I just wanted to call attention to this awesome web symposium inspired by Wassily Kandinsky’s book, On the Spiritual in Art. It looks amazing and people have already started posting their remarks. The announcement is as follows:
The year 2011 marks the centennial of the publication of Wassily Kandinsky’s classic text, On the Spiritual in Art. Inspired by this anniversary, this project seeks to explore the place of the spiritual in contemporary art and to propose a challenge to the current devaluation of the inner life that prevails within the art world in our market-driven era.
Beginning today – Wednesday, March 30th – a ten-day virtual symposium moderated by Taney Roniger and Eric Zechman will be held in this forum.
Our symposium participants are: Suzanne Anker, Laura Battle, Connie Beckley, Anney Bonney, Deirdre Boyle, Nathaniel Dorsky, Jeff Edwards, James Elkins, Max Gimblett, Tom Huhn, Atta Kim, Roger Lipsey, Enrique Martinez Celaya, Joseph Nechvatal, Daniel Siedell, Charlene Spretnak, David Levi Strauss, Alan Wanzenberg, and Pawel Wojtasik. For participant biographies and other project details, please visit our site: www.beyondkandinsky.net.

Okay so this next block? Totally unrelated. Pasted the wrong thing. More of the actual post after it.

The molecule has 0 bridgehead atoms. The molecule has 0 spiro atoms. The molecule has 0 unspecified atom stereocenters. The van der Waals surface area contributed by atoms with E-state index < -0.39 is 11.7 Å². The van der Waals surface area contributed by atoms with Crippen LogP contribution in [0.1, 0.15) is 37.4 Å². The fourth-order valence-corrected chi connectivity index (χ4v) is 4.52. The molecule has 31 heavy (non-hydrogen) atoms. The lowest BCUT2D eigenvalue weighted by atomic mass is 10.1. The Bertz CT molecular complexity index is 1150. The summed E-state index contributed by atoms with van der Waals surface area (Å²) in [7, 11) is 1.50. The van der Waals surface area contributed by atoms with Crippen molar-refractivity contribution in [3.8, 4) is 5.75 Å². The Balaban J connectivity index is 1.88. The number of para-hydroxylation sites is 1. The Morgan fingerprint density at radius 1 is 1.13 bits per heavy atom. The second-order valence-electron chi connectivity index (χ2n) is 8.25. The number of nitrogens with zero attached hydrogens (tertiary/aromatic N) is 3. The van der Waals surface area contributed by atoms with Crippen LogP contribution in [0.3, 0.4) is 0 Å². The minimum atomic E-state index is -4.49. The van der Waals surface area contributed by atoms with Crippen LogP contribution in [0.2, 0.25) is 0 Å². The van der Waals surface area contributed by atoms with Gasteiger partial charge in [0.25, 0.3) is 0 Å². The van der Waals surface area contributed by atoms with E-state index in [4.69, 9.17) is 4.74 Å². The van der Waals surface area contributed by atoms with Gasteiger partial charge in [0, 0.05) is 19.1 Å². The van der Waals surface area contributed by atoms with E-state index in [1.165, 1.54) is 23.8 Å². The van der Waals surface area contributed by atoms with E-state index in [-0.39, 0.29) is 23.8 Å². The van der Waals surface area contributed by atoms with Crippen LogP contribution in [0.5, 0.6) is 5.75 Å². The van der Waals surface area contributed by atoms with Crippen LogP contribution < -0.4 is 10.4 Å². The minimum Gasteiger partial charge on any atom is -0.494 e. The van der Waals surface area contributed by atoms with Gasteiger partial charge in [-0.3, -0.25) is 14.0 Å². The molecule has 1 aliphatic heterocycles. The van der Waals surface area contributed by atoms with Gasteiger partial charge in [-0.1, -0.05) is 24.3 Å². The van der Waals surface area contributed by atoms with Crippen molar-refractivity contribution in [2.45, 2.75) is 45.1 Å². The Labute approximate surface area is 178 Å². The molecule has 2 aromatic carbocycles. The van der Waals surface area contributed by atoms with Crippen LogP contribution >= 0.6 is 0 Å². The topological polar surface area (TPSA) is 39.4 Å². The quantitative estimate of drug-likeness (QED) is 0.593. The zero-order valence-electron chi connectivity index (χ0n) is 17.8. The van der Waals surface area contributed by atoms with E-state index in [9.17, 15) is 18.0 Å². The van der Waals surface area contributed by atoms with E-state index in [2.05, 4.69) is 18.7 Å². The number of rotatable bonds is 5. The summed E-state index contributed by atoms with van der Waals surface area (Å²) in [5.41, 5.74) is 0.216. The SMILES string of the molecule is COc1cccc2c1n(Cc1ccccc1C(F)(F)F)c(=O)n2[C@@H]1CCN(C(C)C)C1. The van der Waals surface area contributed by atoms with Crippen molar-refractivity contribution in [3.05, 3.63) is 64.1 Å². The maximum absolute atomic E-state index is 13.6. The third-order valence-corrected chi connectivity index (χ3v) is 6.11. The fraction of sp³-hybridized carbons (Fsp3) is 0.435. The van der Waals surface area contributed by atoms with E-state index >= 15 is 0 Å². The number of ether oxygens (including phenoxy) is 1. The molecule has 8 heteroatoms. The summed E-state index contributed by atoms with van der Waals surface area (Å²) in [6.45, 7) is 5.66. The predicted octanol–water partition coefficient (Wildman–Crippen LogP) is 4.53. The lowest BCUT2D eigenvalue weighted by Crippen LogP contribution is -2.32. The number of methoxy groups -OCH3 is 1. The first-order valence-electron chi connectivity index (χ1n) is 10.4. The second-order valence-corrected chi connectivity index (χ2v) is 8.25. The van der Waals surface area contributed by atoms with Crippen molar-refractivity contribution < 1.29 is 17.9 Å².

March 30th–April 1st: Session I: The Spiritual Then and Now
April 2nd–April 3rd: Session II: The Changing Shape of Art
April 4th-5th: Session III: Art and Its Audience
April 6th–April 7th: Session IV: The Artist in Society
April 8th: Conclusions
(And then I just thought I’d quote the very first post, since it seemed particularly interesting to me…)
Wednesday, March 30, 2011
A response to Session I questions
Posted by Max Gimblett at Wednesday, March 30, 2011
(1) How have our ideas about the spiritual changed with the dissolution of the Modernist dream, in which Kandinsky’s vision was so deeply embedded?
What dissolution?! The Modernist dream has deepened and magnified.
(2) How has the notion of transcendence changed? Is transcendence still viable in a largely secular, postmodern culture?
Yes. We know much more about the world’s cultures. For instance: the phenomenal growth of American Buddhism; our understanding and study of Indian Gurus; and the emergence of current Indian Art.
(3) What might account for the deep suspicion — or indeed denial — of the spiritual shared by many artists and intellectuals in our culture?
Postmodernism, cynicism, parody, materialism, suicide. These nihilistic tendencies choose academic study and ritual in an effort subvert our collective spiritual connectivity. Spirituality is perception and clear perception delivers the truth. Krishnamurti delivers the truth. My primary school model was “seek after truth.”
(4) How have attitudes toward nature, the material world, and the body changed since Kandinsky?
As art history moves forward artists have branched off into ever more specialized investigations into all things. New and old ideas are explored and enriched. Beauty is found and lost.